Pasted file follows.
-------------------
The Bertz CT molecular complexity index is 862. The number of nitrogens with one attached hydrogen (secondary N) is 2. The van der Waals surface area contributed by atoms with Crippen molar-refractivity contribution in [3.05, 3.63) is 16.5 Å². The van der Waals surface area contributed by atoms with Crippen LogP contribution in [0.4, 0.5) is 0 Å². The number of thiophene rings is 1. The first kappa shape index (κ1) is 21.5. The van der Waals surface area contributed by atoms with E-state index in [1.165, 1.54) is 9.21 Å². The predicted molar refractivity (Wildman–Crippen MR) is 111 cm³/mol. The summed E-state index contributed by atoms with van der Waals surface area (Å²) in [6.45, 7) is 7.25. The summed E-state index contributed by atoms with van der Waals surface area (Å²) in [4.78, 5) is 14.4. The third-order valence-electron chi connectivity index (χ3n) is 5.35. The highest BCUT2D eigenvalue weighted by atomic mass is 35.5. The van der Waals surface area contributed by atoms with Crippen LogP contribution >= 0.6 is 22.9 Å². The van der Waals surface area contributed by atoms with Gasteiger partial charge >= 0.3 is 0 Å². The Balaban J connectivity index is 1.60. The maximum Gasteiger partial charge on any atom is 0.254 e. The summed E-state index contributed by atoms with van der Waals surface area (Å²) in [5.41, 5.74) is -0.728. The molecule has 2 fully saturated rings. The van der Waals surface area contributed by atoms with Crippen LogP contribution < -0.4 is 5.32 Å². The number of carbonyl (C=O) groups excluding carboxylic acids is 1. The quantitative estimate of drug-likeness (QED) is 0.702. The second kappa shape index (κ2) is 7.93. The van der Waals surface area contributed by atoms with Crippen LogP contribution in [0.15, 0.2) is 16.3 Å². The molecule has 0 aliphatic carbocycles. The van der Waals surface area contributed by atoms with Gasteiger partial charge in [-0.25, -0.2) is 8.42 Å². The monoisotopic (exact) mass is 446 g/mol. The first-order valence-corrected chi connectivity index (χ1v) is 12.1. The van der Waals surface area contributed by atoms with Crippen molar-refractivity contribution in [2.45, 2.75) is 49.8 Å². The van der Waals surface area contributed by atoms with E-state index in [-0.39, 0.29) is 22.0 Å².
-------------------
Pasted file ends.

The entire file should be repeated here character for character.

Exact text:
The Bertz CT molecular complexity index is 862. The number of nitrogens with one attached hydrogen (secondary N) is 2. The van der Waals surface area contributed by atoms with Crippen molar-refractivity contribution in [3.05, 3.63) is 16.5 Å². The van der Waals surface area contributed by atoms with Crippen LogP contribution in [0.4, 0.5) is 0 Å². The number of thiophene rings is 1. The first kappa shape index (κ1) is 21.5. The van der Waals surface area contributed by atoms with E-state index in [1.165, 1.54) is 9.21 Å². The predicted molar refractivity (Wildman–Crippen MR) is 111 cm³/mol. The summed E-state index contributed by atoms with van der Waals surface area (Å²) in [6.45, 7) is 7.25. The summed E-state index contributed by atoms with van der Waals surface area (Å²) in [4.78, 5) is 14.4. The third-order valence-electron chi connectivity index (χ3n) is 5.35. The highest BCUT2D eigenvalue weighted by atomic mass is 35.5. The van der Waals surface area contributed by atoms with Crippen LogP contribution >= 0.6 is 22.9 Å². The van der Waals surface area contributed by atoms with Gasteiger partial charge >= 0.3 is 0 Å². The Balaban J connectivity index is 1.60. The maximum Gasteiger partial charge on any atom is 0.254 e. The summed E-state index contributed by atoms with van der Waals surface area (Å²) in [5.41, 5.74) is -0.728. The molecule has 2 fully saturated rings. The van der Waals surface area contributed by atoms with Crippen LogP contribution < -0.4 is 5.32 Å². The number of carbonyl (C=O) groups excluding carboxylic acids is 1. The quantitative estimate of drug-likeness (QED) is 0.702. The second kappa shape index (κ2) is 7.93. The van der Waals surface area contributed by atoms with Crippen LogP contribution in [0.15, 0.2) is 16.3 Å². The molecule has 0 aliphatic carbocycles. The van der Waals surface area contributed by atoms with Gasteiger partial charge in [-0.25, -0.2) is 8.42 Å². The monoisotopic (exact) mass is 446 g/mol. The first-order valence-corrected chi connectivity index (χ1v) is 12.1. The van der Waals surface area contributed by atoms with Crippen molar-refractivity contribution in [2.45, 2.75) is 49.8 Å². The van der Waals surface area contributed by atoms with E-state index in [-0.39, 0.29) is 22.0 Å².